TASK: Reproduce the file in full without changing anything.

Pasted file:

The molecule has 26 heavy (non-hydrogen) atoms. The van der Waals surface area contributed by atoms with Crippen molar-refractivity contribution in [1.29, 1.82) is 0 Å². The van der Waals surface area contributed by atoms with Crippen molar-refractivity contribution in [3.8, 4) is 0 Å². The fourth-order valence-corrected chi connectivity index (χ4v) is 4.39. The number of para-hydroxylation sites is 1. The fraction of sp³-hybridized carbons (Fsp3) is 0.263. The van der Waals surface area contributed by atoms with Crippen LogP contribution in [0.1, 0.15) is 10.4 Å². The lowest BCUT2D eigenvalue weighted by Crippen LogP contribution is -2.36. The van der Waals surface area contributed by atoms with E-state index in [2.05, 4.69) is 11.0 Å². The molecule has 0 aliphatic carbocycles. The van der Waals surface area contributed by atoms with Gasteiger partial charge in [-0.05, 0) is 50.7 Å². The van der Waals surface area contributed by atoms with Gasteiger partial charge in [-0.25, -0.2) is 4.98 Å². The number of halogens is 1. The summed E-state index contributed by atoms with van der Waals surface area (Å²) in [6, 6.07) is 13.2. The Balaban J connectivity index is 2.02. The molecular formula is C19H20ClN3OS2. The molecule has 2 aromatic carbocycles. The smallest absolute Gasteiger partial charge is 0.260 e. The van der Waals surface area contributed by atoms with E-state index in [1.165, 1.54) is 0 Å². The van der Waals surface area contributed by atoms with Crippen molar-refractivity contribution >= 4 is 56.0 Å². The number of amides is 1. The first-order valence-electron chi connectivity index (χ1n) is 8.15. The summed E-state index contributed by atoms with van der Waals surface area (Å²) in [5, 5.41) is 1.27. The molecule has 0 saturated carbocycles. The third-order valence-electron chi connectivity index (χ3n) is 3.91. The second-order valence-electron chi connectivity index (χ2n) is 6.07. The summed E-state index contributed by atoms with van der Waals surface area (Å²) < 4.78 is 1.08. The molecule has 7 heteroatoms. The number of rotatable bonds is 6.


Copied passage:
The molecule has 26 heavy (non-hydrogen) atoms. The van der Waals surface area contributed by atoms with Crippen molar-refractivity contribution in [1.29, 1.82) is 0 Å². The van der Waals surface area contributed by atoms with Crippen molar-refractivity contribution in [3.8, 4) is 0 Å². The fourth-order valence-corrected chi connectivity index (χ4v) is 4.39. The number of para-hydroxylation sites is 1. The fraction of sp³-hybridized carbons (Fsp3) is 0.263. The van der Waals surface area contributed by atoms with Crippen LogP contribution in [0.1, 0.15) is 10.4 Å². The lowest BCUT2D eigenvalue weighted by Crippen LogP contribution is -2.36. The van der Waals surface area contributed by atoms with E-state index in [2.05, 4.69) is 11.0 Å². The molecule has 0 aliphatic carbocycles. The van der Waals surface area contributed by atoms with Gasteiger partial charge in [-0.05, 0) is 50.7 Å². The van der Waals surface area contributed by atoms with Gasteiger partial charge in [-0.25, -0.2) is 4.98 Å². The number of halogens is 1. The summed E-state index contributed by atoms with van der Waals surface area (Å²) in [6, 6.07) is 13.2. The Balaban J connectivity index is 2.02. The molecular formula is C19H20ClN3OS2. The molecule has 2 aromatic carbocycles. The smallest absolute Gasteiger partial charge is 0.260 e. The van der Waals surface area contributed by atoms with E-state index in [1.165, 1.54) is 0 Å². The van der Waals surface area contributed by atoms with Crippen molar-refractivity contribution >= 4 is 56.0 Å². The number of amides is 1. The first-order valence-electron chi connectivity index (χ1n) is 8.15. The summed E-state index contributed by atoms with van der Waals surface area (Å²) in [5, 5.41) is 1.27. The molecule has 0 saturated carbocycles. The third-order valence-electron chi connectivity index (χ3n) is 3.91. The second-order valence-electron chi connectivity index (χ2n) is 6.07. The summed E-state index contributed by atoms with van der Waals surface area (Å²) < 4.78 is 1.08. The molecule has 7 heteroatoms. The number of rotatable bonds is 6.